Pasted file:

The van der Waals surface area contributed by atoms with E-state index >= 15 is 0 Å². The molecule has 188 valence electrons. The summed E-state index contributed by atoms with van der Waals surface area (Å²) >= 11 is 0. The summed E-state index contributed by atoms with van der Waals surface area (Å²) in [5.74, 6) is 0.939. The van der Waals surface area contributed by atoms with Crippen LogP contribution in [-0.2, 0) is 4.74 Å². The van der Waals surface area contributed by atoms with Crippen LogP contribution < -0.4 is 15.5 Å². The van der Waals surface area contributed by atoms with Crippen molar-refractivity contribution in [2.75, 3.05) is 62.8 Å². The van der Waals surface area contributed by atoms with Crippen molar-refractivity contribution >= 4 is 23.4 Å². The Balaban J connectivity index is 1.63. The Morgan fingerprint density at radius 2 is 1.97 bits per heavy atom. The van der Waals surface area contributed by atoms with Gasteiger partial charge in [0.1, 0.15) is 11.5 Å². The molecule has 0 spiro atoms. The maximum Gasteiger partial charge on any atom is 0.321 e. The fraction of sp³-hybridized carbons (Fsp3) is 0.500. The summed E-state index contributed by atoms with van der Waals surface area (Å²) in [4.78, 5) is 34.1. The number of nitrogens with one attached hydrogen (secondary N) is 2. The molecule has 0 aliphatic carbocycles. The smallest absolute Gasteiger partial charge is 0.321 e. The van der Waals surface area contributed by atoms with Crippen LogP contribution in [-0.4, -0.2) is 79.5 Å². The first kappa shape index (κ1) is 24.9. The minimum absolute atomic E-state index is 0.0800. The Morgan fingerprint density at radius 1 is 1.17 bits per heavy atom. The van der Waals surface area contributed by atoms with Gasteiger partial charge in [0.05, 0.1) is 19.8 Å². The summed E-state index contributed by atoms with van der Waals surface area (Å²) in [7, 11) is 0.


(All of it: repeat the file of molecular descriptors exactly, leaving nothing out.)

The van der Waals surface area contributed by atoms with E-state index >= 15 is 0 Å². The molecule has 188 valence electrons. The summed E-state index contributed by atoms with van der Waals surface area (Å²) >= 11 is 0. The summed E-state index contributed by atoms with van der Waals surface area (Å²) in [5.74, 6) is 0.939. The van der Waals surface area contributed by atoms with Crippen LogP contribution in [-0.2, 0) is 4.74 Å². The van der Waals surface area contributed by atoms with Crippen LogP contribution < -0.4 is 15.5 Å². The van der Waals surface area contributed by atoms with Crippen molar-refractivity contribution in [2.75, 3.05) is 62.8 Å². The van der Waals surface area contributed by atoms with Crippen molar-refractivity contribution >= 4 is 23.4 Å². The Balaban J connectivity index is 1.63. The Morgan fingerprint density at radius 2 is 1.97 bits per heavy atom. The van der Waals surface area contributed by atoms with Gasteiger partial charge in [0.1, 0.15) is 11.5 Å². The molecule has 0 spiro atoms. The maximum Gasteiger partial charge on any atom is 0.321 e. The fraction of sp³-hybridized carbons (Fsp3) is 0.500. The summed E-state index contributed by atoms with van der Waals surface area (Å²) in [4.78, 5) is 34.1. The number of nitrogens with one attached hydrogen (secondary N) is 2. The molecule has 0 aliphatic carbocycles. The smallest absolute Gasteiger partial charge is 0.321 e. The van der Waals surface area contributed by atoms with Crippen LogP contribution in [-0.4, -0.2) is 79.5 Å². The first kappa shape index (κ1) is 24.9. The minimum absolute atomic E-state index is 0.0800. The Morgan fingerprint density at radius 1 is 1.17 bits per heavy atom. The van der Waals surface area contributed by atoms with Gasteiger partial charge in [0.05, 0.1) is 19.8 Å². The summed E-state index contributed by atoms with van der Waals surface area (Å²) in [7, 11) is 0.